The New Nurse

by | May 8, 2015 | Comfort

Eva and her mother were at the hospital, sitting at the bedside of her father. He was very ill and hadn’t spoken in several days. Eva was feeling a little desperate; she and her mother had prayed so hard, but it looked as if her father was not going to recover.

“Suddenly Dad began speaking, and praising the Lord!” Eva said. “It seemed as if he was seeing Jesus. Less than a half hour later, he died.” As machines shut down, several nurses came into the room to check his pulse and do a final examination. Eva’s mother was devastated, so when the nurses left the room, Eva went with them. She thought her mother might need some time alone.

Eva, of course, was also grieving, but that memory of her father’s vision had made her feel—almost joyful. What had he seen during those last moments? Soon she went back to his room, but now there was another nurse there. Eva hadn’t seen her on any of the shifts, and although she wore an identification tag, there was no name on it. The nurse was talking quietly with her mother, holding her hand, and whatever the nurse was saying was having a calming effect. “I listened for a few moments-—it seemed as if they were talking about the Holy Spirit—and then I left again and walked down to the nurses’ station.”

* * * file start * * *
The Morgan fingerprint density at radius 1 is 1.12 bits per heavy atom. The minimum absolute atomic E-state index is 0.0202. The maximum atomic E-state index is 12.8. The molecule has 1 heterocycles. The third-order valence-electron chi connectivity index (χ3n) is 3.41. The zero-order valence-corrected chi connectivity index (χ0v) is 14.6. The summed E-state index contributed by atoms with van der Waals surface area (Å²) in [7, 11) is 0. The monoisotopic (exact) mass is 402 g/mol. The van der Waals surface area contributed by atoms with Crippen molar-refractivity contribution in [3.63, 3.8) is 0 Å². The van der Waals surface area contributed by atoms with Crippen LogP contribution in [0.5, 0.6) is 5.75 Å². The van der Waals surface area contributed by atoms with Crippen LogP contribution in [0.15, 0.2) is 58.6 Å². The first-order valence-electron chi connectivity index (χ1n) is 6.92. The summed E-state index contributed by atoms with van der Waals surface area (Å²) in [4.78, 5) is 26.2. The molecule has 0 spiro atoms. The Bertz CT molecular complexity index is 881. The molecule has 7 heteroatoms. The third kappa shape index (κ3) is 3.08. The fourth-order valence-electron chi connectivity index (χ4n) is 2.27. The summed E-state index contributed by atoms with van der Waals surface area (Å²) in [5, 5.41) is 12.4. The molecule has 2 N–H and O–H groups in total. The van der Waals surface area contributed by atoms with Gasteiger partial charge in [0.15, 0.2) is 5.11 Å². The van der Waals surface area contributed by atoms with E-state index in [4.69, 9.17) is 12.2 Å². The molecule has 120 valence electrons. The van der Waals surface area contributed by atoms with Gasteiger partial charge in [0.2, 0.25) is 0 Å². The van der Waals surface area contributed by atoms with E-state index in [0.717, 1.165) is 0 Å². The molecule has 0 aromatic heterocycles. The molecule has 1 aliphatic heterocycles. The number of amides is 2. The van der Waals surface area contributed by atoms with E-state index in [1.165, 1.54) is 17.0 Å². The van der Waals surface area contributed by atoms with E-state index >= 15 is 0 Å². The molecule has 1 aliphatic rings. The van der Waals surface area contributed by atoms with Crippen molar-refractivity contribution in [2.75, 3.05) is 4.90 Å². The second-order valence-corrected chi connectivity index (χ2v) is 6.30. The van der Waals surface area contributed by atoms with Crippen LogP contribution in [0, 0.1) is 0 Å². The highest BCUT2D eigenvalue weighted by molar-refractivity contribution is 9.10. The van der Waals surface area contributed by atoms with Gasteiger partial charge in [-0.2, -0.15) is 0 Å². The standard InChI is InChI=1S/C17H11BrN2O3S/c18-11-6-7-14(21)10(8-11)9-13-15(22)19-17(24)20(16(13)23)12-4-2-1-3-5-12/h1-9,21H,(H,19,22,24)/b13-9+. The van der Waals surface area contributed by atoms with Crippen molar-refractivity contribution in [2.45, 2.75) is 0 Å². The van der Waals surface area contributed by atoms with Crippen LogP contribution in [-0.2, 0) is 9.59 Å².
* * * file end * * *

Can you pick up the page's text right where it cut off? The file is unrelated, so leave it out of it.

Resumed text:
A nurse that she knew gave her a hug. “I’m sorry about your father,” she said.

“Who is that new nurse in his room?” Eva asked. “She’s certainly making my mother feel better.”

“There aren’t any new nurses on this shift,” the woman told Eva as she flipped through the charts. “Just us.”

“But….” By now Eva knew each nurse on each shift. Nor had she seen anyone entering her father’s room, or coming out of it. And when she returned to the room, her mother was alone. “Who was that woman talking with you?” Eva asked.

“A new nurse,” her mother answered. “She was very kind. She just left.”

But Eva had been watching the doorway from her post at the nurses’ station. No one had come out during that time, and she hadn’t passed anyone when she went back into the room.

“Then I realized that God had sent an angel to comfort my mother,” Eva says. “I believe with all my heart that angels come when we are in trouble, sick or sad, whenever we need to be strengthened for what lies ahead.” The following days were difficult, but hopeful. Eva knows she will see her father again.

Joan Anderson Copyrighted by Joan Wester Anderson, used with permission. Originally appeared on the Where Angels Walk website,


The New Nurse